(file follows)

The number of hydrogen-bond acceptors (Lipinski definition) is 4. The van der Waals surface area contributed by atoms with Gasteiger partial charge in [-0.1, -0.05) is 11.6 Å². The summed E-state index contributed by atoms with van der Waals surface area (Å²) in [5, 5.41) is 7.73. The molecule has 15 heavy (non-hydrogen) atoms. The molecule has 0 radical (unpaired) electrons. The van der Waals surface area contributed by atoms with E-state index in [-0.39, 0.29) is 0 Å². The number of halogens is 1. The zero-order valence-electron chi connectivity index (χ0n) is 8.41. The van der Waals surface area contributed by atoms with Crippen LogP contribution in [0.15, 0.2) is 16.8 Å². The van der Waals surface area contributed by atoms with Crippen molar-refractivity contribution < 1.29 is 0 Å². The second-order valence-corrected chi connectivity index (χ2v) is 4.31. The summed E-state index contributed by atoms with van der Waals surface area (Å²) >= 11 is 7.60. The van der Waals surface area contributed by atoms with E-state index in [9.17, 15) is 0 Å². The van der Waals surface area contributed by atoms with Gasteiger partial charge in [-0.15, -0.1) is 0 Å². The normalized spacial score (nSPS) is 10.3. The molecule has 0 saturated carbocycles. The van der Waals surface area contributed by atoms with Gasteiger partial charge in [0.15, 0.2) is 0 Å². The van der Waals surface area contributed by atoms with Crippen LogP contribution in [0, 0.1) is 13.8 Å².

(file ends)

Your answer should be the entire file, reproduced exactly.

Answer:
The number of hydrogen-bond acceptors (Lipinski definition) is 4. The van der Waals surface area contributed by atoms with Gasteiger partial charge in [-0.1, -0.05) is 11.6 Å². The summed E-state index contributed by atoms with van der Waals surface area (Å²) in [5, 5.41) is 7.73. The molecule has 15 heavy (non-hydrogen) atoms. The molecule has 0 radical (unpaired) electrons. The van der Waals surface area contributed by atoms with E-state index in [-0.39, 0.29) is 0 Å². The number of halogens is 1. The zero-order valence-electron chi connectivity index (χ0n) is 8.41. The van der Waals surface area contributed by atoms with Crippen LogP contribution in [0.15, 0.2) is 16.8 Å². The van der Waals surface area contributed by atoms with Crippen molar-refractivity contribution < 1.29 is 0 Å². The second-order valence-corrected chi connectivity index (χ2v) is 4.31. The summed E-state index contributed by atoms with van der Waals surface area (Å²) >= 11 is 7.60. The van der Waals surface area contributed by atoms with E-state index in [9.17, 15) is 0 Å². The van der Waals surface area contributed by atoms with Gasteiger partial charge in [-0.15, -0.1) is 0 Å². The normalized spacial score (nSPS) is 10.3. The molecule has 0 saturated carbocycles. The van der Waals surface area contributed by atoms with Gasteiger partial charge in [0.15, 0.2) is 0 Å². The van der Waals surface area contributed by atoms with Crippen LogP contribution in [0, 0.1) is 13.8 Å².